What motivated you to volunteer as a NASA citizen scientist? How did you learn about NASA citizen science? Have you had to be creative to secure adequate computer or internet access?
Before I was a physics major in undergrad, I was really interested in astronomy and space, and I liked to keep up with everything NASA was doing. I remember reading an article about Backyard Worlds: Planet 9, a new NASA citizen science project that was getting ready to be launched where you could discover new objects in space, and that seemed really cool to me. I made an alarm for the day the project launched and got to working on it that very day. Within two weeks of the project launch, I had changed my major to physics and was spending every minute of free time classifying objects!
One of the biggest things I’ve learned while working on Backyard Worlds is just how big of a community there is for citizen science and how kind everyone in that community is!”
What are your favorite NASA citizen science projects to work on, and why?
Backyard Worlds is definitely my favorite citizen science project. This project is what made me change my major to physics and made me want to do research in astronomy. It’s now four years later, and I am getting ready to graduate with my master’s degree in physics. I also have enjoyed working on Disk Detective and Galaxy Zoo in the past!
What do you do when you’re not doing science with NASA? Tell us about your job and your hobbies.
I am getting ready to graduate from Texas A&M University-Commerce this summer with my master’s degree in physics, so most of my spare time is just me working on my thesis. I am studying pulsating white dwarfs in the open star cluster Messier 67. My favorite part of studying astronomy is getting to use telescopes! I've been on several observing runs at McDonald Observatory in Fort Davis, Texas, where I used a 2.1-meter telescope to make measurements of RR Lyrae variable stars’ luminosity, or brightness, and pulsation period, which is the length of time between the instances of peak luminosity. I find the process of taking data – essentially just numbers – and turning them into useful information to learn all sorts of things about stars fascinating! As a plus, observing runs are fun! I am definitely a night owl, so I love getting to stay up all night looking at the night sky.
In the rare moments where I’m not working on my thesis, I really enjoy reading high-fantasy novels, and I love hiking and exploring the outdoors.
What have you discovered or learned as a NASA citizen scientist?
One of the biggest things I’ve learned while working on Backyard Worlds is just how big of a community there is for citizen science and how kind everyone in that community is! I never imagined I would have friends all over the world and that citizen science would bring us together!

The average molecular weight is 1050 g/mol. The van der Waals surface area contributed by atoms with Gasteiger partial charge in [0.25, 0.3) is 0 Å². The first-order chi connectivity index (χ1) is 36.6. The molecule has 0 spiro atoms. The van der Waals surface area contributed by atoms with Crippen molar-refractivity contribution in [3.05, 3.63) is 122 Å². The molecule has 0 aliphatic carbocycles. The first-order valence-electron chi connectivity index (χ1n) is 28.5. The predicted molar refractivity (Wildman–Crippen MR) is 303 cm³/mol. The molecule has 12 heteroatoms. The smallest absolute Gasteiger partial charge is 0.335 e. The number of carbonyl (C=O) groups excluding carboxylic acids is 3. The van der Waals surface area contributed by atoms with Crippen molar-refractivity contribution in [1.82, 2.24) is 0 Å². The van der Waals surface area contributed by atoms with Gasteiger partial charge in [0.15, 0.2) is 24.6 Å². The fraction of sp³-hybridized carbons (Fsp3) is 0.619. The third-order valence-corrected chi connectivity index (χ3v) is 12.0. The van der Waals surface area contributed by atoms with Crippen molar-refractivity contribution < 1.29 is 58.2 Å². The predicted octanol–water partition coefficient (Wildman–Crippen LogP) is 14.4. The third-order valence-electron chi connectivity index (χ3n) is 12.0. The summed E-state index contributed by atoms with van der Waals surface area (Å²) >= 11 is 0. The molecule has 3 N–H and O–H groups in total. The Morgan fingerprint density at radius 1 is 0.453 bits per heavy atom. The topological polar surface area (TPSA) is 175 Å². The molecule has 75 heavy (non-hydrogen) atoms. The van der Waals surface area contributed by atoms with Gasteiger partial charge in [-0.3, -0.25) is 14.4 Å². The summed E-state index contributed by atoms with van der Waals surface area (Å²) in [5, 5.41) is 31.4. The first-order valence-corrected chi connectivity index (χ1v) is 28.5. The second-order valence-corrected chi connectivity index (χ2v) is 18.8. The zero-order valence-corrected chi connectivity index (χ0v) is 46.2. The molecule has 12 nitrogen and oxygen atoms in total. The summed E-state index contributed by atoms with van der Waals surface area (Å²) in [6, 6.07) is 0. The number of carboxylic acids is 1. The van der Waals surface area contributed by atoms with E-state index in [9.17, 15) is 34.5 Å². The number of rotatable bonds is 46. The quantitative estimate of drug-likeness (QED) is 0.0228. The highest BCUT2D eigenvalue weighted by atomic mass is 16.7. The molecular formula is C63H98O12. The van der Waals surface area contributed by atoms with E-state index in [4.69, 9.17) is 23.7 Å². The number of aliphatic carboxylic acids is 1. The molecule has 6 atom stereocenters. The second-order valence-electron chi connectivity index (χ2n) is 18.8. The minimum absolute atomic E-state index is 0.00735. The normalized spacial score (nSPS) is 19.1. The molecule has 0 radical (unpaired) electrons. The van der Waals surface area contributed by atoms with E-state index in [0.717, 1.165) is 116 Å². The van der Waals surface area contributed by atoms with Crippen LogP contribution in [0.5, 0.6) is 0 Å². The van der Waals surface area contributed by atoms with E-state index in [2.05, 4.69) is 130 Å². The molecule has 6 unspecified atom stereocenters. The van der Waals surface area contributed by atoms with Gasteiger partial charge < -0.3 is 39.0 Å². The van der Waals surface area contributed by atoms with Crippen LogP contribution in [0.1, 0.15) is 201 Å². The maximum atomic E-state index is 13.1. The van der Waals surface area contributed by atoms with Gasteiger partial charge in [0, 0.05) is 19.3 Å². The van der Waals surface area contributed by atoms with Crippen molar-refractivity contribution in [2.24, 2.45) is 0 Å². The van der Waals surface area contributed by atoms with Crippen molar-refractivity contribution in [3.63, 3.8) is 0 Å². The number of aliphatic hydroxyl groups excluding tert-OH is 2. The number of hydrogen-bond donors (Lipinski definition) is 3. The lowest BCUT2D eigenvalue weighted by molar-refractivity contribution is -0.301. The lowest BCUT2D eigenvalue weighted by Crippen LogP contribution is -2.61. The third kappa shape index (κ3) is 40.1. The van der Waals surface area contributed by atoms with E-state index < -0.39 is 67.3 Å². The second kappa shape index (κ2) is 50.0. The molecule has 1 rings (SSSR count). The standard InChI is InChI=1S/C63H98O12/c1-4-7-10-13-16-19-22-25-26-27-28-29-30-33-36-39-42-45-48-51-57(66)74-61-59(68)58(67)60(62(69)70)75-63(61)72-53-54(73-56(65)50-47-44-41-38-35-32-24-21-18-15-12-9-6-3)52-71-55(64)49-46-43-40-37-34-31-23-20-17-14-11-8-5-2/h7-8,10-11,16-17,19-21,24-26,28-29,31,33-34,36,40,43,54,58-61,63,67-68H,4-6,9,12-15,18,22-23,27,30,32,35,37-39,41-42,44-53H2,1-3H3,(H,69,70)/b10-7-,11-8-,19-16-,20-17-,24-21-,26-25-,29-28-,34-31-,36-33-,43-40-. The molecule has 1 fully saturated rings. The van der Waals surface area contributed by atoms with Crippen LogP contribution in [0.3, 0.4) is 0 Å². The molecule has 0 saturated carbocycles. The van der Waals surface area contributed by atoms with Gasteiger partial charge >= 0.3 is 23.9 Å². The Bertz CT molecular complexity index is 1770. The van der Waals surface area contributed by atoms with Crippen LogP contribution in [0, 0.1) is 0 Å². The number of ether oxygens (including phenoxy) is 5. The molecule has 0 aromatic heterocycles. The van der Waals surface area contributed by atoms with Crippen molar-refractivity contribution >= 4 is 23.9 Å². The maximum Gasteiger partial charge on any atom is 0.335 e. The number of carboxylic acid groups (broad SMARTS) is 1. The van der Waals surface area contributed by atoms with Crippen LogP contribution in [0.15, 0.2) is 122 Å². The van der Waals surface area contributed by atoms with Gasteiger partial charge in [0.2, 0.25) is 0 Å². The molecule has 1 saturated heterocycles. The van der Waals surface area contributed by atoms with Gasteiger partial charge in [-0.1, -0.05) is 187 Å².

Which peer-reviewed research publications have you contributed to through your citizen science work? What was your role in the research and writing process?
I am a co-author on a couple of peer-reviewed publications from Backyard Worlds, including “A 3 Gyr White Dwarf with Warm Dust Discovered via the Backyard Worlds: Planet 9 Citizen Science Project” by Debes et al., published in The Astrophysical Journal Letters in 2019, and “Spitzer Follow-up of Extremely Cold Brown Dwarfs Discovered by the Backyard Worlds: Planet 9 Citizen Science Project” by Meisner et al., published in The Astrophysical Journal in 2020. During the summer of 2018, I was able to be an intern under Dr. Marc Kuchner for Backyard Worlds at NASA’s Goddard Space Flight Center. The work I did that summer helped to contribute to the research presented in these papers.
“I remember reading an article about Backyard Worlds: Planet 9, a new NASA citizen science project... I made an alarm for the day the project launched. Within two weeks of the project launch, I had changed my major to physics.”
What have you learned about the process of science from your time on NASA citizen science projects?
Due to my time as both a citizen scientist and science team member for Backyard Worlds, I have learned a lot about the process of science. One of the biggest things, and perhaps most obvious, is just how much work goes into every single project. There are countless people working "behind the scenes" to provide and prepare the data for citizen scientists to analyze and countless more who then inspect what the citizen scientists have submitted. It really is a process, and citizen scientists play a vital role.
What advice would you give to others who might want to volunteer with NASA citizen science?
Just do it!! But be warned - it will take up all of your free time when you find a project you love!